Radio Man and this spring's The Debutante's Ball). From the audience perspective, it gives you a sneak peek at what may be coming up in future seasons and gives you the opportunity to give feedback about what you'd like to see. I was lucky enough to attend all four readings, and all are wonderfully interesting and entertaining looks at important facets of Minnesota history. The History Theatre gathered a stellar group of actors and directors to breath life into these readings, making it easy to see the potential they all have to be great plays.
Stewardess by Kira Obolensky (cast: Tracey Maloney, Charlotte Calvert, Anna Sundberg, Mo Perry, and John Middleton)
I feel like I should have heard the name Mary Pat Laffey before, but I have not. Thanks to Kira Obolensky's new play, I now know that Mary Pat was a pioneer on the forefront of equal rights for women in the workplace. She was hired by Northwest Airlines as a stewardess in the late '50s, a time when it was perfectly acceptable to hire and fire women based on their weight, height, age, marital status, and hairstyle. It's so outrageous now it seems almost quaint, but it was an extremely unjust system that also did not pay or promote women as much as their male counterparts. Mary Pat joined the union and fought for changes, some of which were accomplished. But when working through the union no longer worked, she filed a lawsuit against the company that took 15 years to resolve and eventually ended in Northwest paying millions of dollars to Mary Pat and the other women who joined her in the lawsuit.
The play mostly takes place in various hotel rooms as the stewardesses talk about their life and work. In addition to Mary Pat, we follow a few of her friends, including naive farm girl Primmie, and wealthy Fran who aspires to be a pilot. The characters are well-defined and all have their arc as the story moves from 1958, through the '60s, and into the early '70s. It's similar to The Heidi Chronicles in that it follows a woman through the equal rights movement; it's one specific story that represents a larger, more universal story. The play is a bit talky, and I like talky plays, but it verges on pedantic at times. A full staging and a few scenes in other locations with other characters could add some of that dramatic punch. And is it wrong that I really want to see those uniforms, especially as they change over time?
Highwaymen by Josh Wilder (cast: Pearce Bunting, Stephen Yoakam, Allen Hamilton, and James A. Williams)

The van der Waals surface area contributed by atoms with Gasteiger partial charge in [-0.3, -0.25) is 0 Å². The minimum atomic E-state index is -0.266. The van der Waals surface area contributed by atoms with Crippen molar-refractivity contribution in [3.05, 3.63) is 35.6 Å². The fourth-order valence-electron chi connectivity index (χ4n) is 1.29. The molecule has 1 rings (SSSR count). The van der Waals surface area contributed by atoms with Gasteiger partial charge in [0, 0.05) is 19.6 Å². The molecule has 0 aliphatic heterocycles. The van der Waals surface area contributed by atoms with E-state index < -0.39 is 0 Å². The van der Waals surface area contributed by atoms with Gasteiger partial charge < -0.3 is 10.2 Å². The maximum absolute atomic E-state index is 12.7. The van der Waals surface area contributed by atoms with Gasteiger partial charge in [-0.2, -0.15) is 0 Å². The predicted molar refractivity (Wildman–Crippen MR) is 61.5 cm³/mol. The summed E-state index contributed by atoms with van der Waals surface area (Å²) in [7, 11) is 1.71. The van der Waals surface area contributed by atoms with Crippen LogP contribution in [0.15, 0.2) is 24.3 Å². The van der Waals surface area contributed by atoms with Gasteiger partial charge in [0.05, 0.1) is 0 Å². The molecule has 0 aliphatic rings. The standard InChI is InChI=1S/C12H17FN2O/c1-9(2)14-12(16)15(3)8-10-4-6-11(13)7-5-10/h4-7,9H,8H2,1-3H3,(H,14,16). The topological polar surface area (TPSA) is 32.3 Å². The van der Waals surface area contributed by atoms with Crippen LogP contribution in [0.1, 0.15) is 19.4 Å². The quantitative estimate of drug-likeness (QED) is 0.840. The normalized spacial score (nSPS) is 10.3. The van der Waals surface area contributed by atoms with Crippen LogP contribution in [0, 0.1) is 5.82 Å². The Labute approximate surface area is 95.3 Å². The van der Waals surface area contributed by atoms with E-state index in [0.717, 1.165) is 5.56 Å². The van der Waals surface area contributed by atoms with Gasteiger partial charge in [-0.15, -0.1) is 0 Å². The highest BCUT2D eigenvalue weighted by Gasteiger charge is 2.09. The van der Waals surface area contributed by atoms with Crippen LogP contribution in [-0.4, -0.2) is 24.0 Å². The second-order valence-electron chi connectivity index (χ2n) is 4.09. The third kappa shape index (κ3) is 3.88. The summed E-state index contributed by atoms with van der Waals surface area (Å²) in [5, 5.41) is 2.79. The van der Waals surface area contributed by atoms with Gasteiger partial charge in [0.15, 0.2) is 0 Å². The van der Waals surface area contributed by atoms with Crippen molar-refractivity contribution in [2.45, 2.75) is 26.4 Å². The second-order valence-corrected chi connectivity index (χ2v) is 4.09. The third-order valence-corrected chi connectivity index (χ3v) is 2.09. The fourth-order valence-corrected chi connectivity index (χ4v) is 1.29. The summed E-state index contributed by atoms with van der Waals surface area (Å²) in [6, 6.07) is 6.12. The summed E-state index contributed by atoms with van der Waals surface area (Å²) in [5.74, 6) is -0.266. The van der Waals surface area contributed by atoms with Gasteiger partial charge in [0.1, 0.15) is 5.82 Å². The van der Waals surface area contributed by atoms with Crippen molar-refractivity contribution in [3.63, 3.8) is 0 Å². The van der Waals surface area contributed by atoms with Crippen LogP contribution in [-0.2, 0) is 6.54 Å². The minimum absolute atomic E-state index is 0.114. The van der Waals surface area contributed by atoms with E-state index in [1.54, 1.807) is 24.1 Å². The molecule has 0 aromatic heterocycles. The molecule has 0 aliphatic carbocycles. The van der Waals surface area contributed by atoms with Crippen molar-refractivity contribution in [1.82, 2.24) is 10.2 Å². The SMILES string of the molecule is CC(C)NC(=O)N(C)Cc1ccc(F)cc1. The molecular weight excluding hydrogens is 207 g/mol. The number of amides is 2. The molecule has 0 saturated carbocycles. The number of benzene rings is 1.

What's so interesting about the building of a highway?, you might ask. When that highway is the long anticipated and needed link between Minneapolis and St. Paul, and its construction destroys an important and close-knit African American community, it's more than interesting, its a brilliant example of the race and class issues that have long plagued this country. Just because we're well north of the Mason-Dixon line doesn't mean that Minnesota doesn't have ugliness in its history too. Josh Wilder has written a dramatic and compelling play that focuses on the (white) decision makers in the building of I-94 through the Rondo neighborhood in the late '50s.
Most of this play takes place in a city hall meeting room, with a few scenes in a Rondo barbershop. The four main characters are soon-to-be Deputy Commissioner of Highways Frank Marzitelli, St. Paul chief civil engineer George Shepard, retiring St. Paul city planner George Herrold, and Rondo resident, activist, and barber Timothy J. Howard (all historical figures, the latter combined a bit with Reverend Floyd Massey for dramatic purposes). The three city officials are attempting to finish the budget for the proposed highway when they're interrupted by a protest outside. Herrold invites one of the men in to plead his case. The three men have different reactions to his proposals, and reasons for wanting what they want. Herrold goes to Howard's barbershop to discuss things and is not welcomed with open arms. Each of the four men gets a monologue in which their character motivations are more fully explored. It's all much more compelling and dramatic than I'm making it sound. In addition to the race and class issues, the play makes some pretty profound statements about the price of progress (and who usually has to pay that price) and the way that technology advances at a rate faster than our ability to process and deal with it. Trust me, you'll be seeing more of this one.